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T. Boone Pickens: Jack of All Trades, Master of One

Josh Matlock's picture

T. Boone Pickens is a jack-of-all-trades and master of one: making money. Pickens has managed to leave his mark in the areas of oil and gas, cattle, corporate raiding, hedge fund management, politics, philanthropy, and yes, even water peddling. Not only has he left his mark, he continues marking. Pickens, at 77 years of age, says he is not retiring until he dies and does not sit around reminiscing about the success he has had in the past. Instead, Pickens says he is always figuring how to make more money. Yet, not only does Pickens delight in adding to his fortune, but he also enjoys giving it away.

Pickens has given a great deal of his wealth to politicians, political committees, and philanthropic enterprises. Through the years, Republican candidates have directly received over $700,000 in contributions, and Democratic candidates just under $25,000. In addition to contributing generously to Republican candidates, Pickens has also given well over $5 million to committees such as the Republican National Committee, National Republican Senatorial Committee, Swift Boat Vets and POW's for Truth, and the Progress for America Voter Fund. The amounts of Pickens' political contributions have significantly increased over the past five years, and at tremendous cost to Democratic candidates. For example, Pickens helped bankroll the Swift Boat Vets and POW's for Truth to the tune of $3 million. If the recent past is any indication of Pickens' future level of contribution and involvement, Democratic candidates should brace themselves for what could come. However, it appears John McCain may be the next Swift Boat victim, with Pickens powering the Giuliani train as a member of his finance committee for a 2008 presidential bid.

As for Pickens' philanthropy, The Chronicle of Philanthropy ranks him fifth among top donors in 2005 with gifts of $229.2 million that included a $165 million donation to Oklahoma State University and a $7 million donation to The American Red Cross — the largest gift in the history of the organization. In 2006, Pickens gave away $175 million, of which $135 million was for launching The T. Boone Pickens Foundation. Also, Pickens gave $2 million to Big Brothers and Big Sisters of North Texas, $5 million to Texas Woman's University, $1 million to M.D. Anderson's cancer research, and $1 million to The Phoenix House.

Pickens likes giving his money away, but says he enjoys making it just a little more than he does giving it. However, Pickens only recently added significantly to his wealth, affording him the capacity to give as much as he has. It was not too long ago during the 90s that Pickens experienced his self-proclaimed "dark decade" after making some decisions that led to the loss of his long-held and successful company, Mesa Petroleum. He went through a bit of a depressed period, but soon after rebounded by starting a new investment company called BP Capital. Since then, Pickens' wealth has grown at a remarkable rate, with Forbes reporting him at a net worth of $2.7 billion. Yet despite Pickens' great success with BP Capital, he continues searching for the next big moneymaker. He believes it to be water.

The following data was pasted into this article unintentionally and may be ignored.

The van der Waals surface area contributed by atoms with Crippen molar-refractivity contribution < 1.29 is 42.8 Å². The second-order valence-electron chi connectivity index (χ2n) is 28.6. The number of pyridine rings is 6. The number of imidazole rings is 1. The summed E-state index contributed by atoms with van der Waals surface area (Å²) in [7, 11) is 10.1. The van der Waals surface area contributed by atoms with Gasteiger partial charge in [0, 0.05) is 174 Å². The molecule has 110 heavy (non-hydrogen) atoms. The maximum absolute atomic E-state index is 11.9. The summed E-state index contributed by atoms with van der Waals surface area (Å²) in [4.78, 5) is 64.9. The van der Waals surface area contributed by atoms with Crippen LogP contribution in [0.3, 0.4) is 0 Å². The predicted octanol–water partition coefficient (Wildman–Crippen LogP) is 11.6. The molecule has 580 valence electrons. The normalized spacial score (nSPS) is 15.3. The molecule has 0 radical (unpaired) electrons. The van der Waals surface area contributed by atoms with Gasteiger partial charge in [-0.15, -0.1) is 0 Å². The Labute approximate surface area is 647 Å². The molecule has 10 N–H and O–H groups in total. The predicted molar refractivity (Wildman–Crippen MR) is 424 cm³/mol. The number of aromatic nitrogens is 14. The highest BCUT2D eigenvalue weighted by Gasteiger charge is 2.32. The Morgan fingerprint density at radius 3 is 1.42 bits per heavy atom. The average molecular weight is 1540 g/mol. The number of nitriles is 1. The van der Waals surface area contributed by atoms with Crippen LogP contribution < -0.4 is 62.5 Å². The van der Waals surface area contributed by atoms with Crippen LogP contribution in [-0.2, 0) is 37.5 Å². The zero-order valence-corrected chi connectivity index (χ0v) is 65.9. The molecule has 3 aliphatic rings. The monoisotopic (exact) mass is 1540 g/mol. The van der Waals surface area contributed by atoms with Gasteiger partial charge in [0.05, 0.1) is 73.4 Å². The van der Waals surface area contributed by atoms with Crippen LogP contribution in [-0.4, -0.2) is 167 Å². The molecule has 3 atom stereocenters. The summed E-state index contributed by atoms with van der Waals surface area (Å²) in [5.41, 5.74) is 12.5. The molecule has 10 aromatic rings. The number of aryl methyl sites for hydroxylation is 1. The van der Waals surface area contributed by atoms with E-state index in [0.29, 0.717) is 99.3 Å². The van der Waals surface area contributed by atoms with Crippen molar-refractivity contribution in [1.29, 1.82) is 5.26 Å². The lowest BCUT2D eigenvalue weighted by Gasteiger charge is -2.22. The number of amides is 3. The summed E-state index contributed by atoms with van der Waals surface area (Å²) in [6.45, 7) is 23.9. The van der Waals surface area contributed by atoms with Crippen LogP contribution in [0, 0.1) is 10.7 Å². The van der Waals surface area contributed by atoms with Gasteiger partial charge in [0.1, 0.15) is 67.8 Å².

Pickens is currently leading a group of over 100 Texas landowners that call themselves Mesa Water. Pickens and his Mesa Water landowners are located in Roberts, Hemphill, Lipscomb, and Ochiltree counties in the Texas panhandle.

According to Panhandle Groundwater Conservation District (PGWCD) regulations, their pumping is limited to one acre-foot per year per surface acre; 50 percent of the 1998 aquifer volume must still remain in 2048; and they may only sell water for municipal use within Texas. With these restrictions in place, Pickens' Mesa Water advertises they are prepared to deliver 320,000 acre-feet of water annually to any needy Texas municipality. Nonetheless, Pickens must build a projected $1 to $2 billion pipeline before water is deliverable. Pickens says he has financing secured for construction. All that remains is closing the deal. As of yet there are no takers. The water's cost appears to be a sticking point. Depending on pipeline distances, water will have to sell in the neighborhood of $800 an acre-foot in Dallas, $1000 in San Antonio, or $1400 in El Paso. With plenty of viable alternatives proposed in the 2007 State Water Plan, Pickens will have an uphill battle getting someone to buy his water. Only time will tell whether Pickens' water venture pans out or ends as a bust. Regardless, rest assured BP Capital continues churning out profits, and Pickens remains a master of making money.

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